Not only is hip mobility essential to peak athletic performance, it helps maintain the natural range of motion we should have and helps prevent physical injury. As children, we are naturally flexible, gumby-limbed little beings who can bend and stretch in any way we desire without anything locking up on us. As we get older, and if we have put in years of trekking, cycling, running, skiing, or even if we are chronic sitters due to career choice or leisure activities, physical discomfort is inevitable if we are lacking openness and balance in the hip region. Whatever the repeat activity we engage in, chances are we have all experienced hip tightness. Think about when you first rise from bed in the morning, walking like the Tin Man, going about your morning activities with a bit of nagging back pain or knees that will not bend until you become more mobile throughout the day.
Hip tightness can cause an array of physical discomfort from literally altering your gait to making once-enjoyed activities painful and unpleasant. A lack of fluidity in the hips can exacerbate already-existing back and knee pain, or can eventually become the source of back and/or knee problems due to overcompensation in these areas of our body. Each muscle, joint, tendon, ligament and limb has its assigned duty to carry out the physical task we are attempting. When one body part is dysfunctional due to weakness, injury or immobility, our bodies compensate by relying on another part to take over a function. If we can take time — literally just 10 to 15 minutes a day — to focus on restoring functionality to that pesky part that is disrupting the natural balance and flow of our bodies, we can reduce or eliminate pain and increase our athletic agility, strength and stamina.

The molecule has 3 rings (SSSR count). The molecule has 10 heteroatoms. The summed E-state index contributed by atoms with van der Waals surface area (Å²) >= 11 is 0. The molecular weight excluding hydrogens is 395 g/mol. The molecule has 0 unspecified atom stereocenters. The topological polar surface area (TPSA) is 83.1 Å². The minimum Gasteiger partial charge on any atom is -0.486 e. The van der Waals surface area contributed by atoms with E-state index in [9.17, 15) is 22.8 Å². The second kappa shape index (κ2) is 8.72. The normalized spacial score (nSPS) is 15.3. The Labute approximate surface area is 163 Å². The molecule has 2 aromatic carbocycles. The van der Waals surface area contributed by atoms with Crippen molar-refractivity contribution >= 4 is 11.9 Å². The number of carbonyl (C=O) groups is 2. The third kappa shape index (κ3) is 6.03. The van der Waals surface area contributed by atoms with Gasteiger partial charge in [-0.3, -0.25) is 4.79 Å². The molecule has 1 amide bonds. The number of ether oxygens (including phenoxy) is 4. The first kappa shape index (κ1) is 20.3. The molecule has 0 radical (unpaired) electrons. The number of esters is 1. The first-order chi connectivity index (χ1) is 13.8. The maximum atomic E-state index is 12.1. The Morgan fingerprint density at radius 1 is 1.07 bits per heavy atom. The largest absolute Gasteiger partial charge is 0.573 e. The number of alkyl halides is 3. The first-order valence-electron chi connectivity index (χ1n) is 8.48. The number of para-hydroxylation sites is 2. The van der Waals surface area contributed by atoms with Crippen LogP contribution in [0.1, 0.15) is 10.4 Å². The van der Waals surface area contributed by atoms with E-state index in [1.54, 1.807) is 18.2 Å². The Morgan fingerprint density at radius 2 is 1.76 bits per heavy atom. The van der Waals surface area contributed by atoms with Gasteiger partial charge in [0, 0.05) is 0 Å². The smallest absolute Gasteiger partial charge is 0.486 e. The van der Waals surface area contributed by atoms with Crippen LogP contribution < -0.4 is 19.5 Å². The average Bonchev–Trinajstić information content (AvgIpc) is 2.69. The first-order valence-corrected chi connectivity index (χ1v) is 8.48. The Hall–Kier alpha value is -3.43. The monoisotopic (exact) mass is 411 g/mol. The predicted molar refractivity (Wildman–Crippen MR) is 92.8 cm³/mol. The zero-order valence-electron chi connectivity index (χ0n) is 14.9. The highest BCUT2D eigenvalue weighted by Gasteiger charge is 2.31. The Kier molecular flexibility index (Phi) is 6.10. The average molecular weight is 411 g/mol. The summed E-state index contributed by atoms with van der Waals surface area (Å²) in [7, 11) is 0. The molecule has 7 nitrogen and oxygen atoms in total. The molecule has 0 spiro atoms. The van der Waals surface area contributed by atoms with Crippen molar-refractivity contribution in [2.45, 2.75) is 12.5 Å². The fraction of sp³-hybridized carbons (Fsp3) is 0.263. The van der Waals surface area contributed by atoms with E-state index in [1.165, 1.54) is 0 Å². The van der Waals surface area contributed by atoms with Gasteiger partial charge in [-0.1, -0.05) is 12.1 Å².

Adding these top 10 hip-opening yoga asanas (poses) to the end of each workout (or after a hot shower or bath) will restore strength and openness in your outer hips, psoas muscles (located in the lumbar region), hip flexors, glutes, hamstrings and lower back. Try holding each asana for 10 slow, deep breaths. Ease into each pose slowly and do not force the stretch.
Cobbler’s Pose with a Forward Bend
Sit upright with your shoulders rolled back. Your knees are bent and opened to the sides and the bottoms of your feet are touching. Hold your feet with your hands and let your elbows gently push your knees closer to the floor as you take a deep breath and exhale bending forward at the waist. Continue to hold this pose for up to 10 breaths and try to deepen the stretch slightly with each breath. If needed, yoga blocks can be placed under each knee for comfort. This asana releases tightness in your lower back and opens the hips and inner thighs.
Eye of the Needle Pose
Lying on your back, bend both knees with your feet flat on the ground. Cross your right ankle over your left leg with the outer part of your right ankle resting above the left knee. Slowly pull your left leg up and into the chest with both hands on your left hamstring. Hold for a count of 10 breaths then release and repeat this pose on the other side. This asana focuses on reducing tension held in your glutes and hamstrings.
Eka Pada Rajakapotasana (One Legged King Pigeon Pose)